Mrs Tate, the Maths teacher, had come prepared and sent Siobhan home with a couple of Tampons and a fiver to buy a new pair of knickers. The blood had soaked through her pants and at first she thought she had wet herself. By the time she got to the teacher, her face was chalk white. It was only the reassurance from Mrs Tate that prevented her from passing out or screaming.

 As Siobhan sat in front of her mother, all she could think about was heading down to the park on Fitzroy Street and losing herself in a bottle of Buckfast.

 ‘Thanks mum’ she said as Jess handed over the pads. ‘You’re the best’. Jess smiled not really knowing how to react to her daughters unusual burst of emotion. There was a half bottle of Gordon’s in the bottom drawer in her bedroom.

 ‘I’m gonna nip upstairs and get ready’- she replied. James was on his way round to pick her up. He’d promised to take her to Ikea to look at cushions and hopefully a shag was on the cards. ‘Make sure you remember to do your homework tonight. I’ll be back late’.

 Siobhan threw the pads in her bag, grabbed her blazer and left, slamming the door. With the bitter Scottish wind biting at her ankles she noticed the bus pulling up and could see the rest of the gang sitting upstairs. She ran and caught the door as it closed on her.

 ‘Did you not see me running?’ she quizzed the balding bus driver.

 ‘I’m not paid to wait around fir the likes of you’ he said as he scratched the dry skin around his nose and closed the door behind her. Siobhan flashed her bus pass as if walking into a crime scene.

 ‘Hold it – Come back here.’ She was half way up the stairs when she heard him. Stopping in her tracks she spun round and rammed the pass up against the glass.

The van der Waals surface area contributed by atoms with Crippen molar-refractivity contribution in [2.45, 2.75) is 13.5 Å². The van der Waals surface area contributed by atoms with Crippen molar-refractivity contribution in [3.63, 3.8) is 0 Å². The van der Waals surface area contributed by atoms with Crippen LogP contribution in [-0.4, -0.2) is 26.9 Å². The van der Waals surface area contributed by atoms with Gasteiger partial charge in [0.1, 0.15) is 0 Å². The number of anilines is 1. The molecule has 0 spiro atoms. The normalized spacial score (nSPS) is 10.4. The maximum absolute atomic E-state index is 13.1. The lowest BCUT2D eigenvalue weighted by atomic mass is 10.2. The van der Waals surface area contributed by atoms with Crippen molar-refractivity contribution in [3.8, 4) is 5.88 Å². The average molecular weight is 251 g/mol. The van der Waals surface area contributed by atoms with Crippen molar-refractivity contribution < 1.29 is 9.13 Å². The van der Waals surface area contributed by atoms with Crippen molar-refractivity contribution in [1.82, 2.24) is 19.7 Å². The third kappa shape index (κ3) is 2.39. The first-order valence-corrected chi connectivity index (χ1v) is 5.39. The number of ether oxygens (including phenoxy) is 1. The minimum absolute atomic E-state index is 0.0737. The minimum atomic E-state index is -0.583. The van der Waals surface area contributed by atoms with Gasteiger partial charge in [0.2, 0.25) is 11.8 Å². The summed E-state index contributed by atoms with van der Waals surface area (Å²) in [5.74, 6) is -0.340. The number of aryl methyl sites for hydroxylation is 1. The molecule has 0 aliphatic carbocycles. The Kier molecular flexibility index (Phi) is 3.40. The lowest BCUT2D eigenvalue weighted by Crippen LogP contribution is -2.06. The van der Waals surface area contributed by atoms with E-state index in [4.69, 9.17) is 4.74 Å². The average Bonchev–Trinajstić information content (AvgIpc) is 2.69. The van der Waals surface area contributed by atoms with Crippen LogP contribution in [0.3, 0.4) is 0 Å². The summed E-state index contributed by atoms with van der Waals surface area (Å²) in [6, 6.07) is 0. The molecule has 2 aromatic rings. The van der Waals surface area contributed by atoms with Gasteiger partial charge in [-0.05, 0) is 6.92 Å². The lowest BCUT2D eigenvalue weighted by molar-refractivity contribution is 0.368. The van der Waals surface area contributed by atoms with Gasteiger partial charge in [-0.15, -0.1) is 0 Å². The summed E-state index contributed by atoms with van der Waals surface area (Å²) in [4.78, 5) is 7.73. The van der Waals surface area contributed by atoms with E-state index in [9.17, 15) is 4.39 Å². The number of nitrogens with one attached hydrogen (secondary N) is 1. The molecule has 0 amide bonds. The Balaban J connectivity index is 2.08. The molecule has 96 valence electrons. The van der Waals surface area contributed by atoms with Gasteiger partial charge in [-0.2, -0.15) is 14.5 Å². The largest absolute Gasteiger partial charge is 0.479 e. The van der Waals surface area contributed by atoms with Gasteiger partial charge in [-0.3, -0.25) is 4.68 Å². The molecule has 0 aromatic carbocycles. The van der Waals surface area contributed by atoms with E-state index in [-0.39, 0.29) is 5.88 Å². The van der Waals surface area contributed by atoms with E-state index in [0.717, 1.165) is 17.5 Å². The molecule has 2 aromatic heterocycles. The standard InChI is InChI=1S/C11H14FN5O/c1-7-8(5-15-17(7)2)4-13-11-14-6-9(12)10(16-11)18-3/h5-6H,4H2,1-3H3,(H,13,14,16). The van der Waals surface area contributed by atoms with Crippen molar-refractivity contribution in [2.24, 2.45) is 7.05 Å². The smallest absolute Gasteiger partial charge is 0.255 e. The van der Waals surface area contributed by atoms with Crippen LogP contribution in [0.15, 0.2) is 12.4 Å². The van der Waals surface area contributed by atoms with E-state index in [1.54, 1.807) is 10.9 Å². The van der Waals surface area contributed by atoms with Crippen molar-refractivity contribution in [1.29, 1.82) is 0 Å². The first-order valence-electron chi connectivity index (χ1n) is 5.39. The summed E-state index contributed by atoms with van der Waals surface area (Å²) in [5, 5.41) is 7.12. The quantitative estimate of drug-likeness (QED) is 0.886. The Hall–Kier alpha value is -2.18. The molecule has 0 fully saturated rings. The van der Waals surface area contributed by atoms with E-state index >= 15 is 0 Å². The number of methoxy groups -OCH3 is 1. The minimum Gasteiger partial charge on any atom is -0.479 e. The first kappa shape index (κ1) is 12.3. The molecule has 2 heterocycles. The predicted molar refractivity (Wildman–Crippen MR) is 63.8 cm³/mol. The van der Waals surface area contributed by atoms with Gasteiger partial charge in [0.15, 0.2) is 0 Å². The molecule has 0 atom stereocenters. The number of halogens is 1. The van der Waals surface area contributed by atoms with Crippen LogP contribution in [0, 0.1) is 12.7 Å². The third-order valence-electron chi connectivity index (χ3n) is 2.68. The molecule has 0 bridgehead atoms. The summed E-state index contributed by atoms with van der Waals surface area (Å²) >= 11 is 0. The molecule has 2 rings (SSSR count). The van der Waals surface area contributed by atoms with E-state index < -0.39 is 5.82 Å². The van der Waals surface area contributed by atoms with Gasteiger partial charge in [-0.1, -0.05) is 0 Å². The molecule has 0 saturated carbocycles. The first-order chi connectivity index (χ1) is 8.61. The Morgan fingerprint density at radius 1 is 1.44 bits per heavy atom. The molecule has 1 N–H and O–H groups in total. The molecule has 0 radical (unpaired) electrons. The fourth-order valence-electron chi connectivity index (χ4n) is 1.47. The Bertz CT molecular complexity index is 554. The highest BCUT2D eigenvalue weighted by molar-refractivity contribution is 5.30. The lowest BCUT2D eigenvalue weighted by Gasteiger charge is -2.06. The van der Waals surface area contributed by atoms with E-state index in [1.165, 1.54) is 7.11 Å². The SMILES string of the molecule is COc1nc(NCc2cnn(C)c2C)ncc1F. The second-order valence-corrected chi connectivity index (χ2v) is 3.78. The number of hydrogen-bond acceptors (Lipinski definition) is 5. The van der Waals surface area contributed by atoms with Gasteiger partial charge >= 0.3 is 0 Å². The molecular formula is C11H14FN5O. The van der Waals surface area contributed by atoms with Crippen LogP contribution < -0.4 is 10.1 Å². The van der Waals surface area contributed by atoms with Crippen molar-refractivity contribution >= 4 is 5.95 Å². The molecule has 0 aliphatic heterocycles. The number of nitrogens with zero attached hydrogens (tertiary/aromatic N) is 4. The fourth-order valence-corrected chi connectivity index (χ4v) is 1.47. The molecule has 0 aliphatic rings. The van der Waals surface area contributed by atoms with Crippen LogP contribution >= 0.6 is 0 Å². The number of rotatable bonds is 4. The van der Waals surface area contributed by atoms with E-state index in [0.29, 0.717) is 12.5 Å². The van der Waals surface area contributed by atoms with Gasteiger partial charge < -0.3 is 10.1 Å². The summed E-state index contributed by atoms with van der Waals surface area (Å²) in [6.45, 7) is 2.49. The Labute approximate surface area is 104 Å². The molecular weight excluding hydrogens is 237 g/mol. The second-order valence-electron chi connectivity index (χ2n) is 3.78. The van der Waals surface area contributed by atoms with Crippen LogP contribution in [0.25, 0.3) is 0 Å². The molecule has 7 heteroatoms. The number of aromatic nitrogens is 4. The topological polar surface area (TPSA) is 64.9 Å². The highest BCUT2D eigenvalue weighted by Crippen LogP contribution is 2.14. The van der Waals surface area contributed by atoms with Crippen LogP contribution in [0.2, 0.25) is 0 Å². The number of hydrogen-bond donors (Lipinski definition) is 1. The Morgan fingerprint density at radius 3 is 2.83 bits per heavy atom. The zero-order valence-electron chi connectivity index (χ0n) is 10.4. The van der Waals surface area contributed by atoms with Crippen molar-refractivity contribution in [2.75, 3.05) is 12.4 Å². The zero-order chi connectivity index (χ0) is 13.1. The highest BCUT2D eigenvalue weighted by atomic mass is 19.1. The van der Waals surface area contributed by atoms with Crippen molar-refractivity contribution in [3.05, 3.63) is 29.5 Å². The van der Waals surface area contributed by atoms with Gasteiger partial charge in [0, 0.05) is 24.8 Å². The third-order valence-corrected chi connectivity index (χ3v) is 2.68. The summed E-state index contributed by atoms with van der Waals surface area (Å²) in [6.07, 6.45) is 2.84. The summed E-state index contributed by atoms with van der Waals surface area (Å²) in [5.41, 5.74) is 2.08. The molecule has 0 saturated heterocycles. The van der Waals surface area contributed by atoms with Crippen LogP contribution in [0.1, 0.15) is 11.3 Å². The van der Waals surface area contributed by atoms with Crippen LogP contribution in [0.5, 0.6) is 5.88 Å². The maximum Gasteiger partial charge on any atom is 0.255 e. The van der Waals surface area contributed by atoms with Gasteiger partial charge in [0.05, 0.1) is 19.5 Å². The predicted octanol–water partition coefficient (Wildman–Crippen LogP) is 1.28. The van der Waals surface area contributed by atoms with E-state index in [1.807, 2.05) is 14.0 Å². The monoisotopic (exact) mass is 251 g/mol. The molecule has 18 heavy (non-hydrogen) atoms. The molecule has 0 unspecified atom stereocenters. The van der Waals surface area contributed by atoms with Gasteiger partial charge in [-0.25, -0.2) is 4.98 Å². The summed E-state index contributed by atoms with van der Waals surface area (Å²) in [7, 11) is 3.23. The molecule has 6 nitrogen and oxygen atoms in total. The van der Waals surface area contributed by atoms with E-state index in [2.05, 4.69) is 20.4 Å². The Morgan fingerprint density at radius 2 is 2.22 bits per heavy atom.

‘That’s better; who do you think I am sister? The Bionic man? She didn’t even register his complaint.

 ‘Asshole!’ she whispered to herself.

  James, Claire and Alice were laughing like hyaenas up the back of the bus. James had purchased a packet of snap-its from the newsagent in town and was throwing them at a group of public school boys in the front seat.

 ‘Please! If you don’t stop, I’ll tell the driver.’ the youngest boy pleaded. He could only have been in primary six or seven, still wearing the school uniform; shorts and plimsolls on a bitter January morning.

 ‘I’ll tell the driver!’ echoed James as he launched another paper explosive at the boys head. As the young boy swung round in order to gauge the distance of the next terrorist attack, the packed ignited of the back of the seat. The snap of gunpowder and stone left a charred remain on the plastic exterior. James was disappointed, ‘Bastards … missed!’

 Siobhan sat down in between Claire and Alice, throwing her bag on the floor. ‘James, you got any smokes?’

 ‘Buy your own ya greedy cow’, his attack on the upper classes halted for a minute. ‘I can’t afford to keep you in tobacco all year round – it’s no cheap you know.’

 He pulled a regal from the packet and slid it into her hand with an ambiguous smile. The other girls noticed his contradiction in compliance to Siobhan’s request and burst into a fit of giggles. Siobhan lit the cigarette and sat back, her eyes scanning over James like Superman lasers and finishing up on the pavement outside.

 ‘Did you bring any Buckfast?’ James said as he placed the cigarettes back in his pocket. Siobhan turned to look at James with the confidence of a wildcat,

‘Of course.’